This text summarizes the OFCE’s October 2012 forecasts for the economy of the euro zone.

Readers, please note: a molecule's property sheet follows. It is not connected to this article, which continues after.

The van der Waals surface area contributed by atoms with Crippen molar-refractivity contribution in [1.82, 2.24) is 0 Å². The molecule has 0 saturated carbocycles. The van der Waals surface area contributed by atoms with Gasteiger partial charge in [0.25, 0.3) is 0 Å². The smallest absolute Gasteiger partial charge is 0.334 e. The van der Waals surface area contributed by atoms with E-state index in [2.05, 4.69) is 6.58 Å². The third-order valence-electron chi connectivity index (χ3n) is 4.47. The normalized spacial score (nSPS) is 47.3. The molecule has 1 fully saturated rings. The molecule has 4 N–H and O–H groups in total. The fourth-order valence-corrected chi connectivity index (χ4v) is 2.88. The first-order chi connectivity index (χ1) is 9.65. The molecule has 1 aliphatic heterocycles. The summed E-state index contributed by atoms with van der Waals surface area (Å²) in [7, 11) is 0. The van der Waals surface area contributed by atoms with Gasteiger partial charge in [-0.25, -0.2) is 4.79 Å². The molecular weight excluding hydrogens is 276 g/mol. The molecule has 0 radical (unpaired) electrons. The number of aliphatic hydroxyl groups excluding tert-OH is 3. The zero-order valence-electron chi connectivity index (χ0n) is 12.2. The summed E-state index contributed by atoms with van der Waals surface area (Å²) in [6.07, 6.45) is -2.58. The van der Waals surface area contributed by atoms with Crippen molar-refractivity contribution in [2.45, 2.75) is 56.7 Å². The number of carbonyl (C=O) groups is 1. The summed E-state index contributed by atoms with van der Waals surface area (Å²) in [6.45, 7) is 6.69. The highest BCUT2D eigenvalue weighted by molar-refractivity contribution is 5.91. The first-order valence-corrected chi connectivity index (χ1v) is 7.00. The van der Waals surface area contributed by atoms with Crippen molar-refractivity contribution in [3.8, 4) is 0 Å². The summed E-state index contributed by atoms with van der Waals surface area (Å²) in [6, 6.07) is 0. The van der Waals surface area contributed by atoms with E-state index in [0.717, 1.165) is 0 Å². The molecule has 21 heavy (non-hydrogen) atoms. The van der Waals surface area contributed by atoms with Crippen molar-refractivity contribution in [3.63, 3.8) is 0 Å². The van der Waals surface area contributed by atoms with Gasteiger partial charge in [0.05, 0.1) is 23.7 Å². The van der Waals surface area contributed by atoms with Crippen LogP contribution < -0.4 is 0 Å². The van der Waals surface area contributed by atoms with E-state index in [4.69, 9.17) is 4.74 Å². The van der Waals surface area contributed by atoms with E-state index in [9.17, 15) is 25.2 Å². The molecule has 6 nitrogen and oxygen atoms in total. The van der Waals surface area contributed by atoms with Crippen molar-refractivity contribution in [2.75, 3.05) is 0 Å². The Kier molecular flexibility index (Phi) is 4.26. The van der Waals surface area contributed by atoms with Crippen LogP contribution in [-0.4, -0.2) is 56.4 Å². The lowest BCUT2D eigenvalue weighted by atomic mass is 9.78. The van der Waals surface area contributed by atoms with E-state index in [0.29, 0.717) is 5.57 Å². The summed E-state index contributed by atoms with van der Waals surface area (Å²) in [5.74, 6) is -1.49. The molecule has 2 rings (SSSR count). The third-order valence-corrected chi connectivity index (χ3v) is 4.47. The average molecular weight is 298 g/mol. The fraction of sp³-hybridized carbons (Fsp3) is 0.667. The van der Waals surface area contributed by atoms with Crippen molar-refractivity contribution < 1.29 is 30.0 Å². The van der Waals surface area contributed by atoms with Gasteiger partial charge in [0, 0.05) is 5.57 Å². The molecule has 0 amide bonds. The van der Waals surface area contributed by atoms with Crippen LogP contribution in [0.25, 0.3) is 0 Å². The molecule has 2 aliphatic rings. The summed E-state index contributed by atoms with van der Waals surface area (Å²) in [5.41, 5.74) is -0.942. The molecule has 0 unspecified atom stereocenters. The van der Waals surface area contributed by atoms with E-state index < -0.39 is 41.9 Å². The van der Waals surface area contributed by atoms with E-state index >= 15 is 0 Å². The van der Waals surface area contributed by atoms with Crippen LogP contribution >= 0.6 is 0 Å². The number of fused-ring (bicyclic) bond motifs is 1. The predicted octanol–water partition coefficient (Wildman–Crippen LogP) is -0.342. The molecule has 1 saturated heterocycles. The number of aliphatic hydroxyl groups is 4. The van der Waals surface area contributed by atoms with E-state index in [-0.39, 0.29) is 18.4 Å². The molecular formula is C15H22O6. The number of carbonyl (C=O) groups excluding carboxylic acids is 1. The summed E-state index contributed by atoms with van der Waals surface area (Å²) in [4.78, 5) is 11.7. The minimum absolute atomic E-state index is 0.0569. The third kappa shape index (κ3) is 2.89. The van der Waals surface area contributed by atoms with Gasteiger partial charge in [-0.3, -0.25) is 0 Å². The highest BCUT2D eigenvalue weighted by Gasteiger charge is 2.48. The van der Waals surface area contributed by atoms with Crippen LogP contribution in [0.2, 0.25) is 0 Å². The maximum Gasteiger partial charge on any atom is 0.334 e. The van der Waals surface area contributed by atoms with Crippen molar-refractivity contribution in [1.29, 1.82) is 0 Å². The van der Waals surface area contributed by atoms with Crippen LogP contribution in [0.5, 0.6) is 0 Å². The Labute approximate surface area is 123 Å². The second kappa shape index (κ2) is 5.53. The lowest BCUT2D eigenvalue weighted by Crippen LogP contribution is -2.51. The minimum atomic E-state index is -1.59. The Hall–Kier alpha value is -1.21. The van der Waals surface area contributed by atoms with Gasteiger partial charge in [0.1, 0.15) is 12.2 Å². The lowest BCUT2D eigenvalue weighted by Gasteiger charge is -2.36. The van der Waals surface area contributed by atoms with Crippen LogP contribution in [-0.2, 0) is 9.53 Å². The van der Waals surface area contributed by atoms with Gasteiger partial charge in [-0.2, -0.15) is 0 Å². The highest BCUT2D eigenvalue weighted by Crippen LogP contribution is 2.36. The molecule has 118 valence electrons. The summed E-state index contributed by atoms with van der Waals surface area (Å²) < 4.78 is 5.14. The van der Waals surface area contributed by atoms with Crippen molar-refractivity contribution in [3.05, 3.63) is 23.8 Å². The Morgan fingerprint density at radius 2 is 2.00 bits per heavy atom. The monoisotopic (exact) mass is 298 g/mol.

After more than two years of crisis in the euro zone, this time the meeting of the European Council, held on 18 and 19 October, had nothing of the atmosphere of yet another last-chance summit. Even though discussions on the future banking union  were a source of tension between France and Germany, there was no sword of Damocles hanging over the heads of the European heads of state. However, it would be premature to assume that the crisis is coming to an end. It is sufficient to recall that the GDP of the euro zone has still not regained its pre-crisis level, and in fact declined again by 0.2% in the second quarter of 2012. This decline is forecast to continue, as we expect GDP to fall by 0.5% in 2012 and by 0.1% in 2013. Consequently, the unemployment rate in the euro zone, which has already surpassed its previous historical record from April 1997, will rise further, reaching 12.1% by end 2013. What then are the reasons for the lull? Can the euro zone quickly resume its growth and hope to finally put an end to the social crisis? Continue reading “The euro zone: confidence won’t be enough”